However, not only is He the only begotten God, but He is also in the bosom, or chest, of the Father. What does this mean? Well, there’s a good illustration of this in the Gospel of Luke, in the account of Jesus’s story of the rich man and Lazarus, in which Jesus says that Lazarus, when he died, went to “Abraham’s bosom”. Then, Jesus tells us that the rich man saw Lazarus in Abraham’s bosom. What did this mean? That Lazarus was enjoying intimate fellowship with Abraham. Another example of something like this would be in the account of the Last Supper in John, in which John tells us that “the disciple whom Jesus loved” was resting his head on Jesus’s bosom while they were eating. This is again a picture of intimate fellowship among family members. Thus, when John tells us that Jesus is in the bosom of the Father, he’s telling us that Jesus enjoys the most intimate fellowship with the Father that anyone can ever enjoy, and knows the Father more than anyone.
Since Jesus is the only begotten God, and is in the Father’s bosom, it makes sense that He declared, or literally exegeted, or explained, the Father. Notice that John doesn’t say that Jesus explained who the Father is, but explained the Father Himself. And why was He able to do this again, even though no one has ever seen God? Because He is the only begotten God, and He is in the bosom of the Father. Therefore, when He was on earth, He explained the Father through His character, His works, and His teaching. It is only in the Lord Jesus Christ that we can see the Father. As He said, “‘He who has seen Me has seen the Father'” (John 14:9).
So, are you beholding the glory of Christ, as of the only begotten from the Father, and full of grace and truth?
Are you receiving from Christ’s fullness, and grace upon grace?
Are you paying attention to the only begotten God’s explanation of the Father?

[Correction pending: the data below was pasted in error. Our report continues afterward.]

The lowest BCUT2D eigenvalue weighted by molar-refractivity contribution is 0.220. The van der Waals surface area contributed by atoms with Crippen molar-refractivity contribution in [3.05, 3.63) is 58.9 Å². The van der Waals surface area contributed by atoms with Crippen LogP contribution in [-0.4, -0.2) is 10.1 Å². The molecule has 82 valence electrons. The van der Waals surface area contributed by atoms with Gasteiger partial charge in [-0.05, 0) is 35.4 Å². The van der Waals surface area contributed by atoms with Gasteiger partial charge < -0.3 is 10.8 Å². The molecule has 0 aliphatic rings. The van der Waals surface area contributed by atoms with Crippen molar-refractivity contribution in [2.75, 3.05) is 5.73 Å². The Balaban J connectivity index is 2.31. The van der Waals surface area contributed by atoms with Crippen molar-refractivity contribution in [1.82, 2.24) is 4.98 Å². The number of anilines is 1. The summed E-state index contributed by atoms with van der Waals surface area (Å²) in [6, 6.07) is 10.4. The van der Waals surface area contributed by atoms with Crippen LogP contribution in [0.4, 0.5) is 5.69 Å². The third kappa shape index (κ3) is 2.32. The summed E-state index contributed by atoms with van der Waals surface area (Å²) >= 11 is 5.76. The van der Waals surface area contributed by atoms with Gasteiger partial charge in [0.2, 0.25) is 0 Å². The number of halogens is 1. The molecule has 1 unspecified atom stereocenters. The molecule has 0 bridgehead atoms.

You will never behold the glory of Christ, receive from His fullness, or pay attention to His explanation of the Father until you behold His glory in the gospel, receive from His fullness in the gospel, and pay attention to His explanation of the Father in the gospel. The gospel is the good news that the apostle Paul speaks of in his first letter to the Corinthians, chapter 15, verses 1-4:
“Now I make known unto you brethren, the gospel which I preached unto you, which also ye received, wherein also ye stand, by which also ye are saved, if ye hold fast the word which I preached unto you, except ye believed in vain. For I delivered unto you first of all that which also I received: that Christ died for our sins according to the scriptures; and that he was buried; and that he hath been raised on the third day according to the scriptures . . .”
So, how do you hold fast the word of the gospel? Paul tells us in Acts 17:30-31:
“The times of ignorance therefore God overlooked; but now he commandeth men that they should all everywhere repent: inasmuch as he hath appointed a day in which he will judge the world in righteousness by the man whom he hath ordained; whereof he hath given assurance unto all men, in that he hath raised him from the dead.”
What does it mean to repent? The prophet Isaiah tells us in Isaiah 55:7:
“. . . 7 let the wicked forsake his way, and the unrighteous man his thoughts; and let him return unto Jehovah, and he will have mercy upon him; and to our God, for he will abundantly pardon.”
So does Paul in 1 Thessalonians 1:9b:
“. . . ye turned unto God from idols, to serve a living and true God . . .”
Finally, Paul tells us in Romans 10:9-11:
“. . . 9 because if thou shalt confess with thy mouth Jesus as Lord, and shalt believe in thy heart that God raised him from the dead, thou shalt be saved: 10 for with the heart man believeth unto righteousness; and with the mouth confession is made unto salvation. 11 For the scripture saith, Whosoever believeth on him shall not be put to shame.”
Paul says in 2 Corinthians 5:20-21:
“20 We are ambassadors therefore on behalf of Christ, as though God were entreating by us: we beseech you on behalf of Christ, be ye reconciled to God. 21 Him who knew no sin he made to be sin on our behalf; that we might become the righteousness of God in him.”
How do you get reconciled to God?
“. . . Believe on the Lord Jesus, and thou shalt be saved . . .” – Acts 16:31